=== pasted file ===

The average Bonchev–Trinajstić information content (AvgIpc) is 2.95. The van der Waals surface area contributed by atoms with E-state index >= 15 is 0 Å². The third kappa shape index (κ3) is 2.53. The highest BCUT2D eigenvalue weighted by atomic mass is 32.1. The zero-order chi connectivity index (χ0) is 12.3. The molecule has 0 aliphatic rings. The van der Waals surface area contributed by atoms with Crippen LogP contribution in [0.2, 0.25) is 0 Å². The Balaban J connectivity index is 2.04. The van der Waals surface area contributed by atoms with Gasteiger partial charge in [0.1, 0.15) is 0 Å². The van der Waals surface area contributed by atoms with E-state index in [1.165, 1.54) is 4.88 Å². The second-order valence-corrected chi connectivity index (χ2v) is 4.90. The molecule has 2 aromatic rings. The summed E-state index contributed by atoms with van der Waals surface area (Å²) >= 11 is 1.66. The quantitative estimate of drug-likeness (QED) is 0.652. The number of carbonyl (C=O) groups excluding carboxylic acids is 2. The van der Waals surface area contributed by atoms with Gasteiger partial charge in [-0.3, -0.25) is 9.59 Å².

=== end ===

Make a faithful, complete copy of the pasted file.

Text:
The average Bonchev–Trinajstić information content (AvgIpc) is 2.95. The van der Waals surface area contributed by atoms with E-state index >= 15 is 0 Å². The third kappa shape index (κ3) is 2.53. The highest BCUT2D eigenvalue weighted by atomic mass is 32.1. The zero-order chi connectivity index (χ0) is 12.3. The molecule has 0 aliphatic rings. The van der Waals surface area contributed by atoms with Crippen LogP contribution in [0.2, 0.25) is 0 Å². The Balaban J connectivity index is 2.04. The van der Waals surface area contributed by atoms with Gasteiger partial charge in [0.1, 0.15) is 0 Å². The van der Waals surface area contributed by atoms with E-state index in [1.165, 1.54) is 4.88 Å². The second-order valence-corrected chi connectivity index (χ2v) is 4.90. The molecule has 2 aromatic rings. The summed E-state index contributed by atoms with van der Waals surface area (Å²) >= 11 is 1.66. The quantitative estimate of drug-likeness (QED) is 0.652. The number of carbonyl (C=O) groups excluding carboxylic acids is 2. The van der Waals surface area contributed by atoms with Gasteiger partial charge in [-0.3, -0.25) is 9.59 Å².